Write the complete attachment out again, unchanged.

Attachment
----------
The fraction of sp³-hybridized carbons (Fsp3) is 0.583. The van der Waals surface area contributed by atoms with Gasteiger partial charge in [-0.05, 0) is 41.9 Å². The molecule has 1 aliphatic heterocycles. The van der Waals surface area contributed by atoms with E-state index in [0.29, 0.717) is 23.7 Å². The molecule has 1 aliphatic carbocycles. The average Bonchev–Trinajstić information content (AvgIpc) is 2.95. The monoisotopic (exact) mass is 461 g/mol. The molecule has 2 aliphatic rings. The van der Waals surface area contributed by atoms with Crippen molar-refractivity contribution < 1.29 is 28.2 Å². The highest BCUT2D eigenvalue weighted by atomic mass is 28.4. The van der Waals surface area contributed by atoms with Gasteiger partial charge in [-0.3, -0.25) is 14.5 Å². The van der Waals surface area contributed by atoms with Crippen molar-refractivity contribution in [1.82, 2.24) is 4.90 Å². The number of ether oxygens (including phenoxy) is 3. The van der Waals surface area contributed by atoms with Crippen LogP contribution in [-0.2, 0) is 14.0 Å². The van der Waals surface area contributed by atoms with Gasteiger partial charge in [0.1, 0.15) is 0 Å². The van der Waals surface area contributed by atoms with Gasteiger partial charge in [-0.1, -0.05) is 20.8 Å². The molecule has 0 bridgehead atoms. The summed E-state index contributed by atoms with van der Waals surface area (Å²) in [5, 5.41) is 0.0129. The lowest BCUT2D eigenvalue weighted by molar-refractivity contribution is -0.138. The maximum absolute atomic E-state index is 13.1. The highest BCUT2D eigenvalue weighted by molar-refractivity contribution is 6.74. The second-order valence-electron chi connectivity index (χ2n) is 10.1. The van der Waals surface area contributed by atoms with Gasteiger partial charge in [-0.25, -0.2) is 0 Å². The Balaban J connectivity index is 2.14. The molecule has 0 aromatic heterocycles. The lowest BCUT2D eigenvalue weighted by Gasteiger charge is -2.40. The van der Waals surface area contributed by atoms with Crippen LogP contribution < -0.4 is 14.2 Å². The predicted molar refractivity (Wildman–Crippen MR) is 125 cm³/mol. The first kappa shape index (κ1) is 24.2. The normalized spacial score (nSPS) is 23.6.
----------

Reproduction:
The fraction of sp³-hybridized carbons (Fsp3) is 0.583. The van der Waals surface area contributed by atoms with Gasteiger partial charge in [-0.05, 0) is 41.9 Å². The molecule has 1 aliphatic heterocycles. The van der Waals surface area contributed by atoms with E-state index in [0.29, 0.717) is 23.7 Å². The molecule has 1 aliphatic carbocycles. The average Bonchev–Trinajstić information content (AvgIpc) is 2.95. The monoisotopic (exact) mass is 461 g/mol. The molecule has 2 aliphatic rings. The van der Waals surface area contributed by atoms with Crippen molar-refractivity contribution < 1.29 is 28.2 Å². The highest BCUT2D eigenvalue weighted by atomic mass is 28.4. The van der Waals surface area contributed by atoms with Gasteiger partial charge in [-0.3, -0.25) is 14.5 Å². The van der Waals surface area contributed by atoms with Crippen molar-refractivity contribution in [1.82, 2.24) is 4.90 Å². The number of ether oxygens (including phenoxy) is 3. The van der Waals surface area contributed by atoms with Crippen LogP contribution in [-0.2, 0) is 14.0 Å². The van der Waals surface area contributed by atoms with Gasteiger partial charge in [0.1, 0.15) is 0 Å². The van der Waals surface area contributed by atoms with Gasteiger partial charge in [-0.1, -0.05) is 20.8 Å². The molecule has 0 bridgehead atoms. The summed E-state index contributed by atoms with van der Waals surface area (Å²) in [5, 5.41) is 0.0129. The lowest BCUT2D eigenvalue weighted by molar-refractivity contribution is -0.138. The maximum absolute atomic E-state index is 13.1. The highest BCUT2D eigenvalue weighted by molar-refractivity contribution is 6.74. The second-order valence-electron chi connectivity index (χ2n) is 10.1. The van der Waals surface area contributed by atoms with Gasteiger partial charge in [-0.25, -0.2) is 0 Å². The Balaban J connectivity index is 2.14. The molecule has 0 aromatic heterocycles. The lowest BCUT2D eigenvalue weighted by Gasteiger charge is -2.40. The van der Waals surface area contributed by atoms with Crippen LogP contribution < -0.4 is 14.2 Å². The predicted molar refractivity (Wildman–Crippen MR) is 125 cm³/mol. The first kappa shape index (κ1) is 24.2. The normalized spacial score (nSPS) is 23.6.